The books that follow may have been written in 1999, but thankfully, good books have staying power. This year’s Newbery list was short and sweet AND contains two books that I would absolutely recommend almost 20 years later.
When our kids learn to read, it is a big deal. Easy readers are a great and obvious place to start. Once our kids master the easy reader, it’s time to dip their toes into the wonderful world of chapter books.
There are a lot of series that help kids make this transition. Magic Tree House and June B. Jones come to mind. Short, entertaining and abundant these are the books that move our kids into the world of chapter books and independent reading.
Today’s list includes some of my recent discoveries in the beginner chapter book genre. These books are geared towards early readers, but they are all so good readers of any age can enjoy them. A few are stand alone books, a few are series. If you have a new reader, check them out and be sure to read along with your child. I know you will enjoy them too.
Several years ago I set a goal to read all of the Newbery Medal and Honor books. I looked up and typed out the titles of all the winners over the years all the way back to 1922 when the award began.
If you don’t know what the Newbery award is, every year the ALA (American Library Association) will bestow the seal of the Newbery Medal on the children’s book they deem the most distinguished of the previous year. Named for an 18th century English bookseller, the Newbery Medal was the first children’s book award in the world. (If you are interested, you can read John Newbery’s story in the picture book Balderdash! by Michelle Markel.) While there is only one medal winner each year, the ALA always acknowledges additional books with the Newbery Honor award.
I don’t read the books in any particular order. Once I complete one, I head to my spreadsheet and change the color of the title from black to orange. While the orange is growing, there is a lot of black because there are a lot of books. Some I have loved, some I haven’t cared for, all I hope to share, eventually.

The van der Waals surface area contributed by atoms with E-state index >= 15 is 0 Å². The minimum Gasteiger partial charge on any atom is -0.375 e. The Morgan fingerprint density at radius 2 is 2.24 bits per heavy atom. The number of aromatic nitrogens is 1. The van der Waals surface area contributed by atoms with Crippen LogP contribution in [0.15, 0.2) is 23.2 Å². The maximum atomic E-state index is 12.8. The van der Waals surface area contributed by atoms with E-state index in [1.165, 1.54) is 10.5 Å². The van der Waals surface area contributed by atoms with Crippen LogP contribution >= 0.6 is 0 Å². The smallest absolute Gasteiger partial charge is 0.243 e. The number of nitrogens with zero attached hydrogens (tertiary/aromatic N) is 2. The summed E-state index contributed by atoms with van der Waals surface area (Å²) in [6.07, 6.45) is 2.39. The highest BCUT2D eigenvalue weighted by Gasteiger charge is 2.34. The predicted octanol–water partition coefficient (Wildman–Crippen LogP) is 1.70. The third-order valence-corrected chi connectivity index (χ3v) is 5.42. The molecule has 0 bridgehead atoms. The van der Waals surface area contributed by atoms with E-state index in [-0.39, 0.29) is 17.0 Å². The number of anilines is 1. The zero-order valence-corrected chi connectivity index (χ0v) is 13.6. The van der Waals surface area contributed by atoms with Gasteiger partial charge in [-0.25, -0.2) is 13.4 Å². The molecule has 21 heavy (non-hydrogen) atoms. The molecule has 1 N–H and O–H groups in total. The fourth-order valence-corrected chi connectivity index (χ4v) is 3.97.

My kids are back in school and I am excited to get back to sharing books. I have not spent a lot of time on this little piece of internet this summer, but, I have absolutely been reading. To transition into business as usual, I thought I’d start things off by sharing my favorite summer reads. Every day this week I will talk about a different book that left its mark.
My kids are too old to read to.
Our schedule is too busy.
I can’t find books that interest ALL of my kids.
I have been reading aloud to my 6 kids for the past 11 years. It is considered as essential and routine as their nightly showers.
It used to be we could read every night—before they got older and some evening activities crept in.
Now, we probably average 4-5 nights a week.
And yes, even my teens are on the couch listening- because you are never too old to be read aloud to- they love this time every night.
Some of my current reads make it into lists that go straight to the blog, others will make it to future lists yet to be determined. And some best fit this list, a list of what I've been reading lately.
Below are three books (all very different from each other) I have enjoyed over the past month and wanted to share.
What have you and your kids been reading lately?
I started this book because I was looking for dog stories for my nine-year-old son. Specifically a dog story that did not end with the dog dying as so many of them do. Pretty much from the first page, maybe even the first sentence I knew this was not the book I was looking for. (I did however put a list together of books with non-dying dogs here.)
The chapters were short (a good thing for my boy), however the language was too flowery, almost poetic (something I loved, but did not think my son would be as enthusiastic about). And while the story moved along for the most part, I don’t think it moved along fast enough to fully capture his interest, which I admit is not easily captured by a book that is not Big Nate. Nevertheless, while The Underneath might not be a good choice for my son at this point in time, it was definitely a story worth reading and one that I would heartily recommend.